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Old 05-04-2011, 12:27 PM   #1
m4rtin
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ntpdate/ntpd time is in UTC instead of local time?


I live in UTC+3 time-zone. If I execute ntpd or ntpdate, I always get the UTC time instead of UTC+3. For example:

root@ubuntu:/home/ubuntu# ntpdate -q pool.ntp.org
server 193.40.5.113, stratum 2, offset -0.002151, delay 0.04903
server 193.40.133.142, stratum 1, offset -0.002581, delay 0.04958
server 81.20.144.33, stratum 3, offset -0.000056, delay 0.04654
4 May 17:24:46 ntpdate[6816]: adjust time server 193.40.133.142 offset -0.002581 sec
root@ubuntu:/home/ubuntu#

..actually the clock is 20:24. What might cause such issue? If any additional information is required, please ask
 
Old 05-04-2011, 12:45 PM   #2
catkin
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If /etc/localtime is a symbolic link, what is it linked to? If not, what is the output of strings /etc/localtime ? If /etc/localtime does not exist, create it as a symbolic link to your preferred timezone by cd /etc && ln -s /usr/share/zoneinfo/<whatever> localtime where <whatever> is a file under /usr/share/zoneinfo/ or in a subdirectory under it.
 
Old 05-04-2011, 12:52 PM   #3
michaelk
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In addition if the time zone information is correct and the output of the date command shows a difference of 3 hours then either your hardware clock is set to UTC and the OS thinks it is local or vice verse.
 
Old 05-04-2011, 12:57 PM   #4
m4rtin
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Quote:
Originally Posted by catkin View Post
If /etc/localtime is a symbolic link, what is it linked to? If not, what is the output of strings /etc/localtime ? If /etc/localtime does not exist, create it as a symbolic link to your preferred timezone by cd /etc && ln -s /usr/share/zoneinfo/<whatever> localtime where <whatever> is a file under /usr/share/zoneinfo/ or in a subdirectory under it.
catkin, thanks a lot! Making a symbolic link to a correct time zone and executing ntpd did the think. Is such configuration general to all distributions or just to Debian-based?
 
Old 05-04-2011, 01:00 PM   #5
catkin
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Quote:
Originally Posted by m4rtin View Post
catkin, thanks a lot! Making a symbolic link to a correct time zone and executing ntpd did the think. Is such configuration general to all distributions or just to Debian-based?
I think it is more general than that; it's the same on Slackware64 13.1 (except it's a copy, not a link so harder to know which timezone has been chosen but functionally the same).
 
Old 05-05-2011, 06:06 PM   #6
m4rtin
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catkin, I can confirm, that this /etc/localtime technique works on OpenSUSE 11.3 as well

As I understand, there are two clocks in Linux- hardware clock and system time. Hardware clock(battery powered RTC chip on the motherboard) is accessed by hwclock and probably mainly used by Linux during the boot-up process(time-stamp kernel ring buffer messages etc) and setting the system time first time? When Linux is running, the system time should be in use by applications. One can configure the system time to be accurate using NTP servers. What purpose has hardware clock once the Linux is running?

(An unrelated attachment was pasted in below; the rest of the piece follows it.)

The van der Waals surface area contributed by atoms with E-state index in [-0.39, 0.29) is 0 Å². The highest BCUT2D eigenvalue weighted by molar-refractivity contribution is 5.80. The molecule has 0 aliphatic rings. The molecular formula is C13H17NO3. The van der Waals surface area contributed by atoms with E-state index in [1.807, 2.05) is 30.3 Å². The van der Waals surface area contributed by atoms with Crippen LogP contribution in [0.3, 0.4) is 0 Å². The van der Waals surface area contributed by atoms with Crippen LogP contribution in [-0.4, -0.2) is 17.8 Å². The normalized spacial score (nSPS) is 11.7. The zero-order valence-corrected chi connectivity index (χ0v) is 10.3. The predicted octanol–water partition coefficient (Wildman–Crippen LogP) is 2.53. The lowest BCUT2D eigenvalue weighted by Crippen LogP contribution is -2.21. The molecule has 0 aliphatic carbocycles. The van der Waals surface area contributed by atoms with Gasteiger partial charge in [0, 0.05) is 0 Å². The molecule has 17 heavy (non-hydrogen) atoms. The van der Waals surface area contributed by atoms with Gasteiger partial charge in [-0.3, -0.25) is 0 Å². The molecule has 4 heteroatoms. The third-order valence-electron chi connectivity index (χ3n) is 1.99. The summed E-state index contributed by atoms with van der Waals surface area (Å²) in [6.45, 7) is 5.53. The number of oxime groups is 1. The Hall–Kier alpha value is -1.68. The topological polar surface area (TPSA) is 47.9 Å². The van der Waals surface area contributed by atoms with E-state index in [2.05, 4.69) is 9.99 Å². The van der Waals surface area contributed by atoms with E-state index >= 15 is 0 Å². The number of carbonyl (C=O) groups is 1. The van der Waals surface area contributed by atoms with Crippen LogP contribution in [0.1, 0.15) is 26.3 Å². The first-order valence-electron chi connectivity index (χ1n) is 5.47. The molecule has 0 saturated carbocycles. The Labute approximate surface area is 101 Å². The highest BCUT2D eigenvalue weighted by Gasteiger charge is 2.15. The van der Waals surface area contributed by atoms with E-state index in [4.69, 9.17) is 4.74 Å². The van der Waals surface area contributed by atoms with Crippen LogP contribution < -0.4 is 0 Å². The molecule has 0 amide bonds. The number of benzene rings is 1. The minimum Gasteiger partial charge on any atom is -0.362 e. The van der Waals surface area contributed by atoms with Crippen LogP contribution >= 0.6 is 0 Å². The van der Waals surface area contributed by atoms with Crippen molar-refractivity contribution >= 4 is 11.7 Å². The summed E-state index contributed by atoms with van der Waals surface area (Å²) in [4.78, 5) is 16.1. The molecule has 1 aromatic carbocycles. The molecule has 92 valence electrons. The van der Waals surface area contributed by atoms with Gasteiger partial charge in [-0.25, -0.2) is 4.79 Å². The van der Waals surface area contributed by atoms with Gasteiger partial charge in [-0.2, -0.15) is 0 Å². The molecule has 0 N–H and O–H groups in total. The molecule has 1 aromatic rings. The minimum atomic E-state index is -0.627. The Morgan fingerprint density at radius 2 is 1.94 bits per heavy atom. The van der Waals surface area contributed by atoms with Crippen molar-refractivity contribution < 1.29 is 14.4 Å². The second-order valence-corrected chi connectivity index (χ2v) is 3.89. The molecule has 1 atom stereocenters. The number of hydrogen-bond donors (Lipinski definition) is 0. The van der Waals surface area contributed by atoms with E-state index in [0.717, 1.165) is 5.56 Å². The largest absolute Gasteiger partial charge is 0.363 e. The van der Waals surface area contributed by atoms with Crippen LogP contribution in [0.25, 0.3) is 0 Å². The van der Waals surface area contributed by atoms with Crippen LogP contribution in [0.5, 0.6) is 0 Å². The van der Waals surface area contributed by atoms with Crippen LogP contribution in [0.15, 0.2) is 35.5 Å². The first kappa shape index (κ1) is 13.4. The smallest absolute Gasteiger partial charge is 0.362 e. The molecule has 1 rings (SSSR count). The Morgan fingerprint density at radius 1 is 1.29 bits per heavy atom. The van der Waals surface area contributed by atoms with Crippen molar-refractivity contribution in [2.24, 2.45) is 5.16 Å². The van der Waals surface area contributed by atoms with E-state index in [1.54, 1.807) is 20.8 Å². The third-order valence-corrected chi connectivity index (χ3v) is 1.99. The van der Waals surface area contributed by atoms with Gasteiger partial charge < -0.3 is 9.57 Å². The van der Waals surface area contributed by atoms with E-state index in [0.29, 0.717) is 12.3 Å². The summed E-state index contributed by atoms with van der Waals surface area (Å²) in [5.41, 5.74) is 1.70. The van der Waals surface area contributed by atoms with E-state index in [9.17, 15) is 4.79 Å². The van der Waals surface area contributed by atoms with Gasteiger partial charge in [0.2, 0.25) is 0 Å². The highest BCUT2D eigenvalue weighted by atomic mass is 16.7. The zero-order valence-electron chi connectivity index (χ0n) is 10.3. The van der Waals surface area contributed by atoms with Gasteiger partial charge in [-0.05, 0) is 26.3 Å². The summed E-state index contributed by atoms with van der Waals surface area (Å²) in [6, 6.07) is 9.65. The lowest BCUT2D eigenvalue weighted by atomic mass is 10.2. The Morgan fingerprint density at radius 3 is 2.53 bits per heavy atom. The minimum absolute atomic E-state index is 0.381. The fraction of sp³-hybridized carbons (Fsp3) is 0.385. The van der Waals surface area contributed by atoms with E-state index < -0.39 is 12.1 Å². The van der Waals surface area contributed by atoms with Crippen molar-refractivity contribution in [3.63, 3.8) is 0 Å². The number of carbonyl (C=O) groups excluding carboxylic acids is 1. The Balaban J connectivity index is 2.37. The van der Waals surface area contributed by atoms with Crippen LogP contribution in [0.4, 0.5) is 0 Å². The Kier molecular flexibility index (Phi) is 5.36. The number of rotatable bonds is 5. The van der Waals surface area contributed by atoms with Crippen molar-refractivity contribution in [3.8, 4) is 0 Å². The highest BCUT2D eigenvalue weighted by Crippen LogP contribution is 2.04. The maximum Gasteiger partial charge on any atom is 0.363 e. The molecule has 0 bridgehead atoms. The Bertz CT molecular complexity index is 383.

Old 05-05-2011, 06:26 PM   #7
syg00
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Linux doesn't use the hardware clock because they have been so crap (historically) and drift too much. Not to mention BIOS batteries dying.
These days it probably should - and on enterprise class equipment this causes problems. Likewise as guests under virtualization.
Work-arounds and hacks are needed when they shouldn't be.

Regardless, a time reference (preferably UTC) is required with local offset where needed. Using a (good) hardware clock would be better than software timer calculations.
 
Old 05-06-2011, 07:57 AM   #8
catkin
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Another reason for not using the RTC after boot is that on real hardware (as opposed to virtual hardware) the RTC clock is distant from the CPU (in bus terms) and implemented in low speed semi-conductor technology. The system clock (AFAIK several clocks but the documentation is at the limit of my comprehension) is in the CPU and implemented in high speed semi-conductor technology. Given that a computer reads the clock very often the system system clock is a much better option for performance.

The RTC clock is optimised for its job -- to keep time when the system is powered off. This requires low power consumption because it is battery-driven and does not require a fast read cycle -- it is read once during boot and written once during shutdown when it is synchronised to the system time.
 
  


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